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Weather Guys get new platform at Why Files Web site

March 5, 2010 By David Tenenbaum

The Weather Guys — two University of Wisconsin–Madison professors of atmospheric sciences — will now appear at The Why Files, a Web site that covers science behind the headlines.

After 12 years of answering weather questions on call-in radio — more recently in the Wisconsin State Journal — Steve Ackerman and Jonathan Martin are convinced that weather fascinates average citizens much as it does weather specialists.

“I contend there is no other science, including medicine, that hits people in the face every day, with the frequency and drama of the atmosphere,” says Martin, “and we take advantage of that interest as an educational opportunity to show how science works.”

Exploring the methods and mechanisms of science has always been a primary goal of The Why Files, says editor and co-founder Terry Devitt. “We’re very excited about the opportunity to work with The Weather Guys. Who’s not interested in the weather? The expertise they bring to the table is considerable.”

The most intriguing questions during their monthly appearances on a call-in show at Wisconsin Public Radio are those that cannot be answered, says Ackerman. “People observe things we haven’t seen before. Years ago, somebody asked about a rainbow shaped like an ‘N.’ What the heck could that be? Nobody has fully explained it, but reflections off the water must play a role because they seem to happen only over water.”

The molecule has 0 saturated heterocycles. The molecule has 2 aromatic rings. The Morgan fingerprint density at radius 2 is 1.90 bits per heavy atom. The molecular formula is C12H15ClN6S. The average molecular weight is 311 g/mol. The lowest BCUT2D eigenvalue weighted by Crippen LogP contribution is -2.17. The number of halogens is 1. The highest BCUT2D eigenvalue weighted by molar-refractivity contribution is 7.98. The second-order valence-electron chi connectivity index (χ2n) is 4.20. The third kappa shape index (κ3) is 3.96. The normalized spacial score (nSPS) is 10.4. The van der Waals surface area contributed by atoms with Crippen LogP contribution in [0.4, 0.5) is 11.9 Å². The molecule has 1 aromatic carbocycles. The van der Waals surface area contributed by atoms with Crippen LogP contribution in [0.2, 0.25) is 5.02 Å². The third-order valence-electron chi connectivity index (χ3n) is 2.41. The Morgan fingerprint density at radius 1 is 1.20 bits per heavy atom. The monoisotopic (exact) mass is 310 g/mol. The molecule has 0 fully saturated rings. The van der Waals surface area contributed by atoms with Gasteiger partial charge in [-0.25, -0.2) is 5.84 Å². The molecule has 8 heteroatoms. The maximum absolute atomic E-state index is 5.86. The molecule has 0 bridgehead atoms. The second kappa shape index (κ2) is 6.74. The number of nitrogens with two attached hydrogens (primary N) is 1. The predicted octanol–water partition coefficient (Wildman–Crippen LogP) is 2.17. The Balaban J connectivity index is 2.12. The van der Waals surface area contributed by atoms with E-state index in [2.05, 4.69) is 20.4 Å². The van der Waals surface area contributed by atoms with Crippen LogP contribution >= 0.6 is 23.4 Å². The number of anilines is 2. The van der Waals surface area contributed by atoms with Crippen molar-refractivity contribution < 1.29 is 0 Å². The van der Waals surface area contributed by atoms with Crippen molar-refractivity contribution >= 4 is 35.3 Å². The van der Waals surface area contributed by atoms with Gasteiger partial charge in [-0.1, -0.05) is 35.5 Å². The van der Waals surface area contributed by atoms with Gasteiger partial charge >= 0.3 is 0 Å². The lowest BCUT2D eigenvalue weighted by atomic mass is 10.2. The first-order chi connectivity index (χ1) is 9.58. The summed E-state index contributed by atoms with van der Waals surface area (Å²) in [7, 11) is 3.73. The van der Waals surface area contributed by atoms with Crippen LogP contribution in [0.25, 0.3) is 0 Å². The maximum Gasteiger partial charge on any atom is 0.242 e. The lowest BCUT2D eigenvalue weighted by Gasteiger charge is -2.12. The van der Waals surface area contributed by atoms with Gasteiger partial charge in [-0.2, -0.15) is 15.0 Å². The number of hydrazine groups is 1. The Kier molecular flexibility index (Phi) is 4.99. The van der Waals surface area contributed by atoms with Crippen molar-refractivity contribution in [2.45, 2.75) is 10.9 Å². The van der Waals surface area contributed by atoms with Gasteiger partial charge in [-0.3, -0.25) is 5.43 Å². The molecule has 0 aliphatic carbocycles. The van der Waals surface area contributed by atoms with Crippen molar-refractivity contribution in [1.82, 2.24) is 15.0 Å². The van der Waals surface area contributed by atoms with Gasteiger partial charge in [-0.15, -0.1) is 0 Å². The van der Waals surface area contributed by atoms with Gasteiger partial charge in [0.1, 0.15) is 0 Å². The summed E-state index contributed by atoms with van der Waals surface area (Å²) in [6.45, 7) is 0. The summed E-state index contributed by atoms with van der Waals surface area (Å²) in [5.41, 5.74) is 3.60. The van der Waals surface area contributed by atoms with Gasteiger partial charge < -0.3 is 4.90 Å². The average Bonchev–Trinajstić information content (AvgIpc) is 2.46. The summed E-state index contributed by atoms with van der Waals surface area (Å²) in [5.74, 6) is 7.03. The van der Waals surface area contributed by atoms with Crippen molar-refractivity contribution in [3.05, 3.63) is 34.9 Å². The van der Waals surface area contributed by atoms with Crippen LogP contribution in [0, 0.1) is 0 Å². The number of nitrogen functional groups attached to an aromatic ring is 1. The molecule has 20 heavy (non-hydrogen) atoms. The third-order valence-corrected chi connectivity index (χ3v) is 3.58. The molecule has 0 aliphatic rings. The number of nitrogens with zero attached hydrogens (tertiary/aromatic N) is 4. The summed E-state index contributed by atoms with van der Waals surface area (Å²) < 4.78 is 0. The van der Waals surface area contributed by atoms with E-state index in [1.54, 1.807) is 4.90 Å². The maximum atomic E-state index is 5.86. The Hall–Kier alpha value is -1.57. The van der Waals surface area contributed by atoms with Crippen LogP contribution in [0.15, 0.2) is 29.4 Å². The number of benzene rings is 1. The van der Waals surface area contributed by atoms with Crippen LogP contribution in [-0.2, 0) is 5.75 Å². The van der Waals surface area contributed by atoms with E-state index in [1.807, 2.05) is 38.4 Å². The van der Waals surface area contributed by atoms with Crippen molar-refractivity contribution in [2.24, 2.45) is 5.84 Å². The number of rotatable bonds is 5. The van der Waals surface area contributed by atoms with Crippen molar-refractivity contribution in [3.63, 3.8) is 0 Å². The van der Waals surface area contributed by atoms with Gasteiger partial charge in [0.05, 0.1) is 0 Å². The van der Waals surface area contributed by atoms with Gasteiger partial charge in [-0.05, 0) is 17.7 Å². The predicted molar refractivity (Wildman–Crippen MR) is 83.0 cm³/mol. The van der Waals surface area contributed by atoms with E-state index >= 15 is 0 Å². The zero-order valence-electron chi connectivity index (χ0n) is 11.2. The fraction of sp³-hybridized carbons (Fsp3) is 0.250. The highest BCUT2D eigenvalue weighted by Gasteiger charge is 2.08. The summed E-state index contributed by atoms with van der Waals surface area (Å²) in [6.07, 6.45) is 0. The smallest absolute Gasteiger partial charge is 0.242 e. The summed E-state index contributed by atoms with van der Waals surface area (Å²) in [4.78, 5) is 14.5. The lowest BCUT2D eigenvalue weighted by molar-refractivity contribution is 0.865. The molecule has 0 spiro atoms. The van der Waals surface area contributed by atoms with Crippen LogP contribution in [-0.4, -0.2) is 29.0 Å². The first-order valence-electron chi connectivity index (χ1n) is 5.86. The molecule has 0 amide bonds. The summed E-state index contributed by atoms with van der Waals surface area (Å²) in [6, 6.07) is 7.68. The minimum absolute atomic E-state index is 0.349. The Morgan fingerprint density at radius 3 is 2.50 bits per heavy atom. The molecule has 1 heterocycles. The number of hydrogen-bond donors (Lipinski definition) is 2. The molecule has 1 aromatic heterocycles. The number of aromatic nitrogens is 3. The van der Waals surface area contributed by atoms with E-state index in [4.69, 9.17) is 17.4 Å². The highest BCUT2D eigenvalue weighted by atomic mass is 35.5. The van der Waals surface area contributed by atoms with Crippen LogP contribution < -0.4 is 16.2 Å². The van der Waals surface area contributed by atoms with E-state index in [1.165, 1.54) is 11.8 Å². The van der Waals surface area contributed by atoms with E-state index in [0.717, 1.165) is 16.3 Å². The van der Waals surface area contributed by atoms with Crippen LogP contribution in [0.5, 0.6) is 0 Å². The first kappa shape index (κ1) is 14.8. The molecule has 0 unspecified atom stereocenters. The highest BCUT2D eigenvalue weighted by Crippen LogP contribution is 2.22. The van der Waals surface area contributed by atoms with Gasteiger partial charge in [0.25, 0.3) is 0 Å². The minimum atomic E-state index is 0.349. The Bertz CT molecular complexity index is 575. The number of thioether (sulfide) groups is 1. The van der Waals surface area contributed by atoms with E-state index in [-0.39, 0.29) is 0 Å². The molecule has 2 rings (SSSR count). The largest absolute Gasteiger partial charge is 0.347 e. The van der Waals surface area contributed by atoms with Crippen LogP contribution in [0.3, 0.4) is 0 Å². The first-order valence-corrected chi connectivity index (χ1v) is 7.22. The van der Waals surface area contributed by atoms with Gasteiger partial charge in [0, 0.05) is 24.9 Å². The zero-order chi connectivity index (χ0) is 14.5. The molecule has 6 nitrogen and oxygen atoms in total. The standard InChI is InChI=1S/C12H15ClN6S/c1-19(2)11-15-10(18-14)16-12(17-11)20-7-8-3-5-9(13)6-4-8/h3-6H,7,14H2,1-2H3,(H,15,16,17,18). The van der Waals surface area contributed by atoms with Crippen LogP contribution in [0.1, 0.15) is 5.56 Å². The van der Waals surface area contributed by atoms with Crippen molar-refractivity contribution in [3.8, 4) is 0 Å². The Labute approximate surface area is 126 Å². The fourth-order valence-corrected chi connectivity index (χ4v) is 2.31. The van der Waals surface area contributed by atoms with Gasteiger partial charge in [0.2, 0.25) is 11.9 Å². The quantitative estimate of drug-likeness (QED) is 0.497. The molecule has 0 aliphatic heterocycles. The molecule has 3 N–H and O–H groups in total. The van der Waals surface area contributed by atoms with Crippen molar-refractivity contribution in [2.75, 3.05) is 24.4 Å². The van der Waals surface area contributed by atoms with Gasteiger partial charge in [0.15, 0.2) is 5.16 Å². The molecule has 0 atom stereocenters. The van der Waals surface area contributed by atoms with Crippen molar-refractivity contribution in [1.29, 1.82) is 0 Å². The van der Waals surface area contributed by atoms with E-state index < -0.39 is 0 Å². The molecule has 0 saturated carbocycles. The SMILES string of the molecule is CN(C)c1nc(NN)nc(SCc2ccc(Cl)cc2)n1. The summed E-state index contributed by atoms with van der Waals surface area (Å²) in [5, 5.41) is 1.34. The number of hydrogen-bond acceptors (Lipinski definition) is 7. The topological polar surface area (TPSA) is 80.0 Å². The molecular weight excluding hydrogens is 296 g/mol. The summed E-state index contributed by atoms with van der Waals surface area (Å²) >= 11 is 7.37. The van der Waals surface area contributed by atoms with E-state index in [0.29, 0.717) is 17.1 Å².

This caller, like many, faced a barrage of questions: “When? Where? At what temperature? Where was the sun?” that the Weather Guys ask before formulating their explanation.

The Weather Guys are known to appreciate a good laugh, but they answer questions from the public because “we are firm believers in the Wisconsin Idea, that it’s helpful to get UW–Madison expertise out around the state and beyond, and because it’s fun, and because we learn,” says Ackerman.

The show does attract some chestnuts — Why is the sky blue? Why is the sky green before a tornado? — but the questions have improved over time, says Martin. “I think, in a small way, we’ve helped people to appreciate the process of science: The reliance on data and physical laws, the need for skepticism, the collaborative nature. Being a Weather Guy is nice work if you can get it, especially since everybody gets to learn something in the process.”

Why Files readers will be able to send their own questions to the Weather Guys through The Weather Guys appear weekly in the Wisconsin State Journal.

Tags: weather